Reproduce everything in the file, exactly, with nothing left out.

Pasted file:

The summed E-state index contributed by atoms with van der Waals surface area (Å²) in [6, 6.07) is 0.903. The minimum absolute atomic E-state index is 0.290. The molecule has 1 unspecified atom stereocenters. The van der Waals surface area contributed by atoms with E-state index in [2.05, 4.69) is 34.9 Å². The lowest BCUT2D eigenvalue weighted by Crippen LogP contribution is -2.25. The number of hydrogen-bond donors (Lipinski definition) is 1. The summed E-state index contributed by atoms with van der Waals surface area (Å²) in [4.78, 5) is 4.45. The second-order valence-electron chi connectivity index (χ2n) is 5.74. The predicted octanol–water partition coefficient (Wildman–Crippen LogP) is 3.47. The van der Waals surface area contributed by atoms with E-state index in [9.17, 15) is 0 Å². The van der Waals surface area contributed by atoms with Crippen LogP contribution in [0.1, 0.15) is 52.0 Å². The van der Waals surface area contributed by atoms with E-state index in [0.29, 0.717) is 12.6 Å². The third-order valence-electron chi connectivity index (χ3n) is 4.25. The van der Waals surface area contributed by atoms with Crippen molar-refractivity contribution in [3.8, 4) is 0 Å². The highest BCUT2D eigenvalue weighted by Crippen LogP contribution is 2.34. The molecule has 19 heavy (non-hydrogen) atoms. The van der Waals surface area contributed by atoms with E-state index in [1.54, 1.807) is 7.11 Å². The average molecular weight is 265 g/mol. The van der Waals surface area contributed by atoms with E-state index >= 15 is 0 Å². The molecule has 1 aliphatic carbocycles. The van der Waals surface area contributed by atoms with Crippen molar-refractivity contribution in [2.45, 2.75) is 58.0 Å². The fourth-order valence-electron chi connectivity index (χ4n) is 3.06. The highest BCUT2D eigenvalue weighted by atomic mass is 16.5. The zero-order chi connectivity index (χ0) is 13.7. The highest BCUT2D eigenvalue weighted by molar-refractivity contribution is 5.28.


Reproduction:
The summed E-state index contributed by atoms with van der Waals surface area (Å²) in [6, 6.07) is 0.903. The minimum absolute atomic E-state index is 0.290. The molecule has 1 unspecified atom stereocenters. The van der Waals surface area contributed by atoms with E-state index in [2.05, 4.69) is 34.9 Å². The lowest BCUT2D eigenvalue weighted by Crippen LogP contribution is -2.25. The number of hydrogen-bond donors (Lipinski definition) is 1. The summed E-state index contributed by atoms with van der Waals surface area (Å²) in [4.78, 5) is 4.45. The second-order valence-electron chi connectivity index (χ2n) is 5.74. The predicted octanol–water partition coefficient (Wildman–Crippen LogP) is 3.47. The van der Waals surface area contributed by atoms with E-state index in [9.17, 15) is 0 Å². The van der Waals surface area contributed by atoms with Crippen LogP contribution in [0.1, 0.15) is 52.0 Å². The van der Waals surface area contributed by atoms with E-state index in [0.29, 0.717) is 12.6 Å². The third-order valence-electron chi connectivity index (χ3n) is 4.25. The van der Waals surface area contributed by atoms with Crippen molar-refractivity contribution in [3.8, 4) is 0 Å². The highest BCUT2D eigenvalue weighted by Crippen LogP contribution is 2.34. The molecule has 19 heavy (non-hydrogen) atoms. The van der Waals surface area contributed by atoms with E-state index in [1.54, 1.807) is 7.11 Å². The average molecular weight is 265 g/mol. The van der Waals surface area contributed by atoms with E-state index >= 15 is 0 Å². The molecule has 1 aliphatic carbocycles. The van der Waals surface area contributed by atoms with Crippen molar-refractivity contribution in [2.45, 2.75) is 58.0 Å². The fourth-order valence-electron chi connectivity index (χ4n) is 3.06. The highest BCUT2D eigenvalue weighted by atomic mass is 16.5. The zero-order chi connectivity index (χ0) is 13.7. The highest BCUT2D eigenvalue weighted by molar-refractivity contribution is 5.28.